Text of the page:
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Author of controversial book on wartime Germany honored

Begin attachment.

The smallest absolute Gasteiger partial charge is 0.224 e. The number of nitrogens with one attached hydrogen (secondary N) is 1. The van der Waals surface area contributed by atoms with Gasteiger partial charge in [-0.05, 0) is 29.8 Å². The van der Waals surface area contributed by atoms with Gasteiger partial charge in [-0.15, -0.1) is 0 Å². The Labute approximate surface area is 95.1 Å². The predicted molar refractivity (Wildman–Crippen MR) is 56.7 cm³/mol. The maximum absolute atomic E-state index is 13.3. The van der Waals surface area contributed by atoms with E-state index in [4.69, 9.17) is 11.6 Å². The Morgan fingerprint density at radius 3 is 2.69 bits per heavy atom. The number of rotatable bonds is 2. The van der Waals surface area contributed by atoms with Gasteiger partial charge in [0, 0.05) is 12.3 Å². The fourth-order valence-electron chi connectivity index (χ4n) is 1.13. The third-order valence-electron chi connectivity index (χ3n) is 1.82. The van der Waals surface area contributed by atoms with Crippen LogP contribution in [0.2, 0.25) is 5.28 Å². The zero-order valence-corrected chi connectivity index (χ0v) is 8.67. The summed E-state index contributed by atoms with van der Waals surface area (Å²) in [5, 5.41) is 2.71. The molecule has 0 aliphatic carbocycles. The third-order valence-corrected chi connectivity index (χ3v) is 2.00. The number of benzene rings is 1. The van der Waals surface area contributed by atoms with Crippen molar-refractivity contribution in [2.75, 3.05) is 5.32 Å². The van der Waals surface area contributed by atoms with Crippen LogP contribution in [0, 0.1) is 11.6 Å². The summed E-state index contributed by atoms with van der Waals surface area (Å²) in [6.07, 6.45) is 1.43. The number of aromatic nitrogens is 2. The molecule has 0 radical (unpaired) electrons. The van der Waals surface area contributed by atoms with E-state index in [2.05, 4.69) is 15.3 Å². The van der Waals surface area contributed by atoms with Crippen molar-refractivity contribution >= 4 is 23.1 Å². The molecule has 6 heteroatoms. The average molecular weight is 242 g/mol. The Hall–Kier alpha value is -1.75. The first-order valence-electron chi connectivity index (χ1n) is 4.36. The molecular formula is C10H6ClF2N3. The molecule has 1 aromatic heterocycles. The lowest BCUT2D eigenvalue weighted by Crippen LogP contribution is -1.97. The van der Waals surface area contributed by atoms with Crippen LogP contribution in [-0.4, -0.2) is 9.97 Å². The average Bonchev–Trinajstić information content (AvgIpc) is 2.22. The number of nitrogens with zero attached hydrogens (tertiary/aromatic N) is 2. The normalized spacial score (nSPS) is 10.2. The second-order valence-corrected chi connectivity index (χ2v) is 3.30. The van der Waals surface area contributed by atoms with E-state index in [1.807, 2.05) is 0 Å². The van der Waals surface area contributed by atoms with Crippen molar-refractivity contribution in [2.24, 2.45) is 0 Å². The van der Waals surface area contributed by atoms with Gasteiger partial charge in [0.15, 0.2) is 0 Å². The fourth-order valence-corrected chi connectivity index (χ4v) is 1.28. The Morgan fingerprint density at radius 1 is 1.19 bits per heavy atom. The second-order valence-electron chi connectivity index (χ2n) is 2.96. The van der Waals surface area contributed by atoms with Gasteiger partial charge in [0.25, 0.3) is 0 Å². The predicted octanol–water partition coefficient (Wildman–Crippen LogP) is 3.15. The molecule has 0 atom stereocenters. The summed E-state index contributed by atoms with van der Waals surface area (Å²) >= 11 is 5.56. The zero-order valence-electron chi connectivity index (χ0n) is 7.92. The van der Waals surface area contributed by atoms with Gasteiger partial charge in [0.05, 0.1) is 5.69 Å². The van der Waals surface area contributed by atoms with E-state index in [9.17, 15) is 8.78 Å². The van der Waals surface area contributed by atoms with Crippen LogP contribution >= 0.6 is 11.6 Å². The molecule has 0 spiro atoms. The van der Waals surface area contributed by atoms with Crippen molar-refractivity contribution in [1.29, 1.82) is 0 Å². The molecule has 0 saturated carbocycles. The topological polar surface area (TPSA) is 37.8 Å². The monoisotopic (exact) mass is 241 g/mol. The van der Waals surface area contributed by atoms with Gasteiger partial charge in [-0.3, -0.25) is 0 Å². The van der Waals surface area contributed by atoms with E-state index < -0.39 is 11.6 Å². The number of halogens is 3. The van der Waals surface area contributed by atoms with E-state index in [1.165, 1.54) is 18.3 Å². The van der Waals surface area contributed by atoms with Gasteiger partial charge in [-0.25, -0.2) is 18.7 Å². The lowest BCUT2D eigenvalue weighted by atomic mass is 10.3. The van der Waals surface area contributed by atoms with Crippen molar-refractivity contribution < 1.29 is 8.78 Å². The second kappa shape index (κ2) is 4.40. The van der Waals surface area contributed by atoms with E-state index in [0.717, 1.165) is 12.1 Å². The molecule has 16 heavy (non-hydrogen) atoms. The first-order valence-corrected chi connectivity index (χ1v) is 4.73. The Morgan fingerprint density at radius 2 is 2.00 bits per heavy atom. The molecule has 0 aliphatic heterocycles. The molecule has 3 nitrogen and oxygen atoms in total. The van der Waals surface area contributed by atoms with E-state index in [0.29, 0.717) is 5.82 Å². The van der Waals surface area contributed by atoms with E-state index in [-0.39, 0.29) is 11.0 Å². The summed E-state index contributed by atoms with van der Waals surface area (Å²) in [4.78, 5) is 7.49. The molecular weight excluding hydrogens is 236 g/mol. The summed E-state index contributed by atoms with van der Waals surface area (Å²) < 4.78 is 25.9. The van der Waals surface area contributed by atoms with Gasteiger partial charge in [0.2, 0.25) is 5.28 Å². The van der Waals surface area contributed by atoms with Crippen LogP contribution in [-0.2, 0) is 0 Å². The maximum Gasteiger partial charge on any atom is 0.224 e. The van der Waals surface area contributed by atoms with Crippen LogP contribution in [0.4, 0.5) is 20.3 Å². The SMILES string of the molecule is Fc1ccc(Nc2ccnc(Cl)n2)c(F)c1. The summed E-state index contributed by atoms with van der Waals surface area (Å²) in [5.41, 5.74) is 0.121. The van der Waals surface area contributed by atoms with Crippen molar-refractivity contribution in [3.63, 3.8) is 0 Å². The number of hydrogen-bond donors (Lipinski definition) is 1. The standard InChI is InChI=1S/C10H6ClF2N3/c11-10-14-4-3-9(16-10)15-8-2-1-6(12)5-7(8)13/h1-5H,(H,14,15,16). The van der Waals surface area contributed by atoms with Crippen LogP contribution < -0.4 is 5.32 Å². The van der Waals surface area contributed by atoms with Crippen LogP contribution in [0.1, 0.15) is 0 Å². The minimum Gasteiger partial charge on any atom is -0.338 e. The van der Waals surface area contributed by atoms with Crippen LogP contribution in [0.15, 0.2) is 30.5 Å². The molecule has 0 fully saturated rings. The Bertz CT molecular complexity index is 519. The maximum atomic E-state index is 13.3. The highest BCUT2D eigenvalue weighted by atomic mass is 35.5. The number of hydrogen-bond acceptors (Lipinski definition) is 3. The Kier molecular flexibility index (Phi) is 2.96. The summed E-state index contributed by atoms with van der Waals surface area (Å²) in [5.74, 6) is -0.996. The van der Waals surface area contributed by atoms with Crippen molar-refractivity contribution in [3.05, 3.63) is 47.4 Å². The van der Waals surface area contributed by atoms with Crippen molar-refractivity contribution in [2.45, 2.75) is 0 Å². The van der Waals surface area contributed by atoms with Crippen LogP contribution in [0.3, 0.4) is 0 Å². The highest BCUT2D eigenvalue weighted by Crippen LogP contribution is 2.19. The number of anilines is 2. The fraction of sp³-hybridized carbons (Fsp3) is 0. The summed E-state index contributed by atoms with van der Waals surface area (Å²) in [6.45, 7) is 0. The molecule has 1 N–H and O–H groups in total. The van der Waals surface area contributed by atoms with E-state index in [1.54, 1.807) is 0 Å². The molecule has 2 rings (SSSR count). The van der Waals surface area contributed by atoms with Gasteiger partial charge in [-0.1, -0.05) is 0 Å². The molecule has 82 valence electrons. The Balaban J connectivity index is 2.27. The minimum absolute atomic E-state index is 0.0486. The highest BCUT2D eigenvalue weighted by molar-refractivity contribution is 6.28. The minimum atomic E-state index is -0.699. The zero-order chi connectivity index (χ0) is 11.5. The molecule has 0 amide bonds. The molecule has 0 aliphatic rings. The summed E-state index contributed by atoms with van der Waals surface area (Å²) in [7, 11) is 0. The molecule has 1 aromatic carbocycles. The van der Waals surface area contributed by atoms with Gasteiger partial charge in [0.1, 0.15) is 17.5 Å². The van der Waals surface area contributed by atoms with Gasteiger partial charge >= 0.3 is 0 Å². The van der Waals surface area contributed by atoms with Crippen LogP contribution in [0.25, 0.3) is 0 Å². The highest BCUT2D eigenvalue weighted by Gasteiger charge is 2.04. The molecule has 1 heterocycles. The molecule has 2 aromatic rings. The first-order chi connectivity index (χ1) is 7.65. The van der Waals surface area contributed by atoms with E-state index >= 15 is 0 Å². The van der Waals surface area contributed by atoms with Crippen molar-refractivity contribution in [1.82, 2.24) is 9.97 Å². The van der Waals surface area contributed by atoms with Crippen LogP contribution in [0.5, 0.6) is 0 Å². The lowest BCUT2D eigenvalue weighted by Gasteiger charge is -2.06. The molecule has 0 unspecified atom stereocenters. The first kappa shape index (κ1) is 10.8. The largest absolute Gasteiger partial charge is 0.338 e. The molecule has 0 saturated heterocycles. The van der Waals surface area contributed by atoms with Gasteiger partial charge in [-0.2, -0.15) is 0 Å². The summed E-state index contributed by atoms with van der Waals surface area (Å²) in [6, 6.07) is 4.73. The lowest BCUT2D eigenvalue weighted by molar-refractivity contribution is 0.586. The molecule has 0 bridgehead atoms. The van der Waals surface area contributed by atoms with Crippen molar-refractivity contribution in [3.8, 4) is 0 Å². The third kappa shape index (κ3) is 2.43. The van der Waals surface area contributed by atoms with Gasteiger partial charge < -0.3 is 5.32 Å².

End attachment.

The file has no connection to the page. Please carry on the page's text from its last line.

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BONN, Jan. 12 (JTA) — The Bonn-based Journal for German and International Politics has decided to award author Daniel Goldhagen its annual Democracy Prize. In a statement, the journal said Goldhagen, more than any other scholar, stirred the conscience of the German public with his book “Hitler’s Willing Executioners.” In August, the book sold out its first German edition of 40,000 copies in less than a week and prompted a flurry of debate. For many Jews in Germany, the book’s value lies in that it tells non- Jewish Germans that the Holocaust did not begin in the gas chambers and was not perpetrated solely by SS officials in the death camps. They point to Goldhagen’s suggestion that the persecution began in schools, at the workplace, in stores, at every street corner — that it was committed by millions of “simple” Germans from every walk of life. Goldhagen, whose book has been on Germany’s bestseller list for months, told the editors of the journal, “When I wrote my book I believed it was only about how to understand and think about the past. “More and more, I have come to realize that the book is also about the present and the future.” Meanwhile, the public debate continues about Goldhagen’s thesis, though with less intensity than when the book was first published here last year. Frank Schirmacher, co-publisher of the daily Frankfurter Allgemeine Zeitung, wrote, “Goldhagen is building a new mythology around the Holocaust. He traces it back to the Faustian depths of German consciousness and, by doing so, prevents it from being dealt with on a rational basis. “If one is to believe the arguments in this book, the advance of the Germans into the 21st century is something to be observed with skepticism and fear.” The Munich-based Suddeutsche Zeitung ran an article saying, “The lasting disgrace is not just the many who were Hitler’s willing executioners, but also the millions who looked away when it would still have been possible to look. “It is this moral indifference that nearly all Germans were guilty of at that time — which does not by any means suggest, as Goldhagen asserts, that the Holocaust was a national project.” Rudolf Augstein, founder and publisher of Der Spiegel, wrote in the Hamburg-based weekly: “One should be allowed to ask whether there is anything new to be gained from the book. The answer would be very little, one could even say next to nothing. “But the simple fact that the history of the Holocaust is being gone into again can only be good, and will certainly cause a stir. If Goldhagen manages this, he will have achieved quite a lot.”

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